Dentists have a way of asking questions at all the wrong times. Last summer as I was reclined on a chair with a mouthful of dentist tools and liquids, my hygienist decided to make small talk about my summer. I attempted to explain that I had recently started dating someone. To my great surprise, her immediate response was, “Do you guys live together?” I stammered a “no” in reply, mentioning something about how we had only been dating a few weeks and “were pretty G-rated.”
But as time went on, my (now) fiancé and I continued to get asked that question. I was astonished to realize that people just expected it — cohabiting was the norm.
A recent Barna study found that nearly two-thirds of adults (65 percent) either strongly or somewhat agree that it’s OK to live with one’s significant other before getting married. Among those who identify as having no faith, 88 percent believe it is not only OK, but that it’s a good idea.
So why don’t my fiancé and I live together?
It’s not because it doesn’t sound fun. Or because we are old-fashioned or super strong Christians who don’t face temptation. It certainly isn’t cheaper to live apart.
Because we want the Lord to be pleased with us. Most likely if you are living together, you are also sleeping together. But the thing is, sex is not just physical, but also spiritual. When you have sex with someone who is not your spouse, you are not only taking something from that person that isn’t yours and sinning against your own body, but you are ultimately sinning against God. He created sex to be an act of worship to Him, representing the union of a man and woman who love each other the way that God loves the church and has covenanted with her. Outside of marriage, you can’t reflect that picture; in fact, you actually defile it. So my purpose in saving my virginity is not to simply give a nice gift to my husband on my wedding night, but to please my greatest love — the Lord God who made my body and my soul.
It is better for the relationship. As Tim Keller once said, “cohabitation is like one long audition.” You have to constantly prove that you will make a good mate, and if you mess up, it’s likely game over. But with marriage, you are committed to stick around no matter what. You don’t have to prove your value — there is less pressure. Family Studies recently found that men who cohabit have “higher levels of depression and anxiety symptoms than those who don’t.” They also found that “women have greater abandonment anxiety, and for both men and women, greater negative interaction and lower relationship confidence were significantly associated with cohabiting.”
In addition, the time prior to marriage is essential in building trust with one another. When you both throw your rules and values out the window just to do what feels good in the moment, it can come back to bite you later. You may wonder if your partner will do that again with someone else in spite of their marital vows, or vice-versa. So living together can actually, scientifically and philosophically, be harmful to your mental state and your relationship.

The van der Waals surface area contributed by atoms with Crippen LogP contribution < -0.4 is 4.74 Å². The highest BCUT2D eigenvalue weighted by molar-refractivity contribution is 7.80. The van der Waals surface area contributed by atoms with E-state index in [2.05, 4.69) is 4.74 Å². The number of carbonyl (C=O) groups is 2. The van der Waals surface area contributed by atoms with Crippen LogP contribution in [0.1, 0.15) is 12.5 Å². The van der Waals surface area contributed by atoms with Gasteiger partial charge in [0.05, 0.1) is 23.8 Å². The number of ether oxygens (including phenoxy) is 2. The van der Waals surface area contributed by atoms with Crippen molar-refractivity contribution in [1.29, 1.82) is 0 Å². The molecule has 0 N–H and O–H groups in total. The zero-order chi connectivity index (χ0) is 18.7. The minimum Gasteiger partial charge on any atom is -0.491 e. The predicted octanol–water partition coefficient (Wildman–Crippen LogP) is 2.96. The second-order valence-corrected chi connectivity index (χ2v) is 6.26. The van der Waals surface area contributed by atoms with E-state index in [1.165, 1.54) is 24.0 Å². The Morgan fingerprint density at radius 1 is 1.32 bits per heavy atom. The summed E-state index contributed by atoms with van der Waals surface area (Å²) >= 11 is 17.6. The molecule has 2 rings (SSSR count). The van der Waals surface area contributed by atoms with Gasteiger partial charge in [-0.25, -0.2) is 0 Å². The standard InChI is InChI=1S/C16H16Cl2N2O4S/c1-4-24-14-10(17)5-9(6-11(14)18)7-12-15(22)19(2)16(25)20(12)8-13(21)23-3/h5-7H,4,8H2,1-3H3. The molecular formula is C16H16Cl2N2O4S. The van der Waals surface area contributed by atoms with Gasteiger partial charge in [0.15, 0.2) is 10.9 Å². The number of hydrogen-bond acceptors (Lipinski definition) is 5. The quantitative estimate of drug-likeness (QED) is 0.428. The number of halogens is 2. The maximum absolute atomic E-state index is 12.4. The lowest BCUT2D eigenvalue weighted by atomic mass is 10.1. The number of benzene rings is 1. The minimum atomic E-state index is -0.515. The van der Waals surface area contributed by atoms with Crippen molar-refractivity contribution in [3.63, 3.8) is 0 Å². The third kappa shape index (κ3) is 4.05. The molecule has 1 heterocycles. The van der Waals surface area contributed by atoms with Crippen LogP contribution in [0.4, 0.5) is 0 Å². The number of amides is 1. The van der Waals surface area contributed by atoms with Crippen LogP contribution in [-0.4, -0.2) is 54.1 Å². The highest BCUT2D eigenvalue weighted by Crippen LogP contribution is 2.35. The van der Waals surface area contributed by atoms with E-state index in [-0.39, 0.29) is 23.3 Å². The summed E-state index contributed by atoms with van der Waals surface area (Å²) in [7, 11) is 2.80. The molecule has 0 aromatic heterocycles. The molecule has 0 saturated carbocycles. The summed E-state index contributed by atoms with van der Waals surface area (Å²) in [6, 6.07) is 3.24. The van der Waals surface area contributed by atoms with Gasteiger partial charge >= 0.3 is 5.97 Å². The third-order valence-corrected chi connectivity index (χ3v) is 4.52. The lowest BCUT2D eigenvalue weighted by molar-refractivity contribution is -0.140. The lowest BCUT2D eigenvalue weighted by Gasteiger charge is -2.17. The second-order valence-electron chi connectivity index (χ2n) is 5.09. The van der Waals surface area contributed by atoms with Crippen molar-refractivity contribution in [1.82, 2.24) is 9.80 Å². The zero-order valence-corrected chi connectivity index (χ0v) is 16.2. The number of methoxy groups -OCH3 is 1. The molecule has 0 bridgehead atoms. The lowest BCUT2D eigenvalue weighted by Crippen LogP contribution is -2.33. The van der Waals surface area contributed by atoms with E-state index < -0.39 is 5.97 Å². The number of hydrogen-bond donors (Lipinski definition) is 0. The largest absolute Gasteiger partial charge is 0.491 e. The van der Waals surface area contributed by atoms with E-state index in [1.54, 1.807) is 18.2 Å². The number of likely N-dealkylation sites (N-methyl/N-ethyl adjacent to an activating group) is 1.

But while refusing to cohabit is a great start — and a higher standard than that upheld by much of society — it still doesn’t reach God’s desired mark for you.
Just committing to not live together doesn’t make you pure. As my fiancé and I have discovered, purity is a constant battleground. It is one thing to decide not to live together or sleep together. It is another to fight for purity in your mind, in your “innocent” kisses and touches — to fight for purity in the gray areas, in the times when no one else is watching.
In her book “Passion and Purity,” Elisabeth Elliot said, “If there is an enemy of souls (and I believe there is), one thing he cannot abide is the desire for purity. Hence a man or woman’s greatest passions become his battleground. The Lover of souls does not prevent this. I was perplexed because it seemed to me he should prevent it, but he doesn’t. He wants us to learn to use our weapons.”
One of the biggest things I have learned through dating and engagement is the power of using the armor God gave us in Ephesians. The belt of truth, which holds everything together and leads to right thinking, the sword of the Spirit to instruct me in the midst of temptation, and the shield of faith when it seems like God’s rules are hard and unfair, have been some of my greatest allies in overcoming temptation.
And for those moments when I didn’t fight the battle well, those moments that I gave the enemy ground, I have learned anew the beauty of grace and the power of salvation to free me from bondage. Oh, Satan is good at lying, arguing there is no hope for temptation’s escape, piling on guilt and shame. But we must remember there is true purity for no one except by the blood of Jesus. And when we place ourselves back under the yoke of sin’s bondage, we must remember that God already broke the chain of slavery and we are free to come out from under it —free to be forgiven and made whole.
Wherever you are on your journey for purity, let me leave you with this encouragement: You are not alone in it. As 2 Chronicles 16:9 says, “For the eyes of the Lord run to and fro throughout the whole earth to give strong support to him whose heart is blameless.” While none of us are blameless on our own merit, we are made blameless because of the forgiveness we find in Jesus. Friend, keep fighting for what is right! The Lord is looking to support you in it.
Ashley Mazelin is a publicist at Focus on the Family. She originally hails from northern Indiana and graduated from Grace College with a degree in Journalism in 2013. In her free time she likes drinking coffee, exploring the Rocky Mountains and reading interesting books